magazine editor Richard Stengel once asked Nelson Mandela whether he embraced armed struggle because he thought non-violence would never defeat apartheid or because it was the only way to prevent the African National Congress (ANC) from disintegrating.
“Why not both?” Mandela asked.
Social justice strategies are rarely either/or propositions. They are often “and.”
Case in point: Martin Luther King’s call for non-violent demonstrations pushed the conservative buttons of eight white Alabama clergymen.
“We . . . point out that such actions as incite to hatred and violence, however technically peaceful those actions may be, have not contributed to the solution of our local problems,” they wrote.
A jailed King replied, “Your statement, I am sorry to say, fails to express a similar concern for the conditions that brought about the demonstrations . . . There have been more unsolved bombings of Negro homes and churches in Birmingham than in any other city in the nation . . . The purpose of our direct action program is to create a situation so crisis packed that it will inevitably open the door to negotiation.”
And yet, others — like the pugnacious Malcolm X — felt King’s embrace of a non-violent approach to black liberation was too tepid.But while King’s non-violent strategy is more historically palatable to the mainstream, his and
X’s perspectives informed the narrative and evolution of black civil rights in the US.
More recently, the members of punk collective Pussy Riot were found guilty of hooliganism motivated by religious hatred and sentenced to two years in jail after their performance of an anti-Putin song in a Russian Orthodox cathedral. For their supporters, theirs is a freedom-of-expression fight with a state-religious orthodoxy that wields disproportionate power. For their detractors, their actions are sacrilegious.
“We dared . . . to unite the visual imagery of Orthodox culture and that of protest culture, thus suggesting to smart people that Orthodox culture belongs not only to the Russian Orthodox Church, the Patriarch and Putin, that it could also ally itself with civic rebellion and the spirit of protest in Russia,” one Pussy Rioter said in her closing statement at trial.
In Uganda, gay activists and their allies did what many probably thought was unthinkable: they staged their first Pride parade. The police raided the festivities, detaining and roughing up participants, who continued their celebrations after they were released.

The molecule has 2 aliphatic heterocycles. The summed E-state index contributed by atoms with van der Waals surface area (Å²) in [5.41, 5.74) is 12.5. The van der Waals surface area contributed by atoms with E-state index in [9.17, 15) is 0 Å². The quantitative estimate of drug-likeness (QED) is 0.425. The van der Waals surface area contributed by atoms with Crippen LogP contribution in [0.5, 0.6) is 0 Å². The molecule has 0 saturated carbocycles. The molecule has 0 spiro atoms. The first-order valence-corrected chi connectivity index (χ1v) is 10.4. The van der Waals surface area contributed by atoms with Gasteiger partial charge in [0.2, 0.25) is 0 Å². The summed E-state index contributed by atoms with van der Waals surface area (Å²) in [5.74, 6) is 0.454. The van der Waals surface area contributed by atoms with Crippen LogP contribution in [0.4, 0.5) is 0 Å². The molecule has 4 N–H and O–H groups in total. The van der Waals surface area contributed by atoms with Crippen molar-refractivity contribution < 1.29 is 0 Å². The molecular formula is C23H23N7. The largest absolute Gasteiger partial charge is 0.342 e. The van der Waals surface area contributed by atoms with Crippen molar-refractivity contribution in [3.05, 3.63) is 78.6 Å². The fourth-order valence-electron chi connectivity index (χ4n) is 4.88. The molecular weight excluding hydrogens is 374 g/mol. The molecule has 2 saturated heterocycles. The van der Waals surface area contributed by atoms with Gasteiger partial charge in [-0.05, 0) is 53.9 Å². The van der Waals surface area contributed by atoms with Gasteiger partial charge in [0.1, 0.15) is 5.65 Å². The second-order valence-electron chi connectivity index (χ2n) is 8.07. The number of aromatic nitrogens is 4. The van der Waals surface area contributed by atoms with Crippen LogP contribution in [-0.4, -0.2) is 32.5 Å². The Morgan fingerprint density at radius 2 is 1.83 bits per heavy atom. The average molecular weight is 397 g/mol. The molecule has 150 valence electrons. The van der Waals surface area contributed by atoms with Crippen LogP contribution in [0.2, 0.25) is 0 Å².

For Uganda observers, the news of this “first” is a sign of unexpectedly quick progress.
An acceptable radical act.
Enter hacktivist group Anonymous, which recently conducted a virtual ambush of the Ugandan prime minister’s office website.
“Your violations of the rights of LGBT people have disgusted us,” their message reads. “ALL people have the right to live in dignity free from the repression of someone else’s political and religious beliefs. You should be proud of your LGBT citizens, because they clearly have more balls than you will ever have.”
It’s a message that chagrined those who applauded the first Pride but found Anonymous’s tactics ham-fisted.
It will provoke a reactionary response, they warn.
As opposed to previous state actions?
To recap: authorities raided Uganda’s first Pride, invaded various queer conferences, and called activist David Kato’s murder-by-bludgeoning the consequence of a demand for sex turned deadly. And let’s not forget that on-again, off-again “kill the gays” bill waiting to be resurrected — again.
Whether it’s a Pride march, a hacking job or appropriating sacred space, there is no monolithic approach to activism. And sometimes doing the unacceptable is the daunting, scary, but legitimate — if not necessarily legal — course to take. Black-and-white approaches ignore the shades of grey that are part of the long, fluid unfolding of social justice fights. These struggles are arcs, where many ideas and actions — both aggressively brash or painfully slow-to-work — are tested or discarded as past their due date.
After years of refusing to negotiate with the apartheid government, Mandela decided to renounce that approach — also seen as a radical move. He was deemed a sellout, a traitor who had sold out the movement.
But the move eventually led to South Africa’s first democratic election.
Radical is in the eye of the beholder. And, sometimes, the only strategy left when all other means are cul-de-sacs to nowhere.